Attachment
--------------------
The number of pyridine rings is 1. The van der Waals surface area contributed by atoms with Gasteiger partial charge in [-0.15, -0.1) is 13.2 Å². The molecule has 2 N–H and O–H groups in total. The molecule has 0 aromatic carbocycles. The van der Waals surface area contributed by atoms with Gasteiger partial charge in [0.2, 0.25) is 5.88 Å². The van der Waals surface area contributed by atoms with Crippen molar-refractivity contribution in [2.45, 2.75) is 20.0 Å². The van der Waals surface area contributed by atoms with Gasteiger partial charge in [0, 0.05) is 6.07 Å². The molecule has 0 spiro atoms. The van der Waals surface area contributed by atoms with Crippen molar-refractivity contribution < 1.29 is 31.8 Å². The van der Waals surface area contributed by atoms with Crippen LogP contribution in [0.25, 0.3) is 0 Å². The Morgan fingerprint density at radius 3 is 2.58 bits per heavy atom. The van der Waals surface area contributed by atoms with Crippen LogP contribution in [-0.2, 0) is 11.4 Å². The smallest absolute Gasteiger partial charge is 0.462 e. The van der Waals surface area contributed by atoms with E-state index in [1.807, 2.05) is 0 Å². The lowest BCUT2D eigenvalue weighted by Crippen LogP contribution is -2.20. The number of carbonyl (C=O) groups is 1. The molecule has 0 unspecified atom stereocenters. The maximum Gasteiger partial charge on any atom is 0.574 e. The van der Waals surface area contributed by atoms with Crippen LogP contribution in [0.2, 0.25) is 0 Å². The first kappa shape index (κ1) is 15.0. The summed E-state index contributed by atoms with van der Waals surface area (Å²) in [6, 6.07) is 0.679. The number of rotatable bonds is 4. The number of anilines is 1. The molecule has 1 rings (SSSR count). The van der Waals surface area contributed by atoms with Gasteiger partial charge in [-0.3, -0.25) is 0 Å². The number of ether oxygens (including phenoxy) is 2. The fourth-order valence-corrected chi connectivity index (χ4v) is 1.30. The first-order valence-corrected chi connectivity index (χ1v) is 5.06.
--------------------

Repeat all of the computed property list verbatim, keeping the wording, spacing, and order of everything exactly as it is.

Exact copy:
The number of pyridine rings is 1. The van der Waals surface area contributed by atoms with Gasteiger partial charge in [-0.15, -0.1) is 13.2 Å². The molecule has 2 N–H and O–H groups in total. The molecule has 0 aromatic carbocycles. The van der Waals surface area contributed by atoms with Gasteiger partial charge in [0.2, 0.25) is 5.88 Å². The van der Waals surface area contributed by atoms with Crippen molar-refractivity contribution in [2.45, 2.75) is 20.0 Å². The van der Waals surface area contributed by atoms with Gasteiger partial charge in [0, 0.05) is 6.07 Å². The molecule has 0 spiro atoms. The van der Waals surface area contributed by atoms with Crippen molar-refractivity contribution < 1.29 is 31.8 Å². The van der Waals surface area contributed by atoms with Crippen LogP contribution in [0.25, 0.3) is 0 Å². The Morgan fingerprint density at radius 3 is 2.58 bits per heavy atom. The van der Waals surface area contributed by atoms with Crippen LogP contribution in [-0.2, 0) is 11.4 Å². The smallest absolute Gasteiger partial charge is 0.462 e. The van der Waals surface area contributed by atoms with E-state index in [1.807, 2.05) is 0 Å². The lowest BCUT2D eigenvalue weighted by Crippen LogP contribution is -2.20. The number of carbonyl (C=O) groups is 1. The molecule has 0 unspecified atom stereocenters. The maximum Gasteiger partial charge on any atom is 0.574 e. The van der Waals surface area contributed by atoms with Crippen LogP contribution in [0.2, 0.25) is 0 Å². The first kappa shape index (κ1) is 15.0. The summed E-state index contributed by atoms with van der Waals surface area (Å²) in [6, 6.07) is 0.679. The number of rotatable bonds is 4. The number of anilines is 1. The molecule has 1 rings (SSSR count). The van der Waals surface area contributed by atoms with Gasteiger partial charge in [-0.3, -0.25) is 0 Å². The number of ether oxygens (including phenoxy) is 2. The fourth-order valence-corrected chi connectivity index (χ4v) is 1.30. The first-order valence-corrected chi connectivity index (χ1v) is 5.06.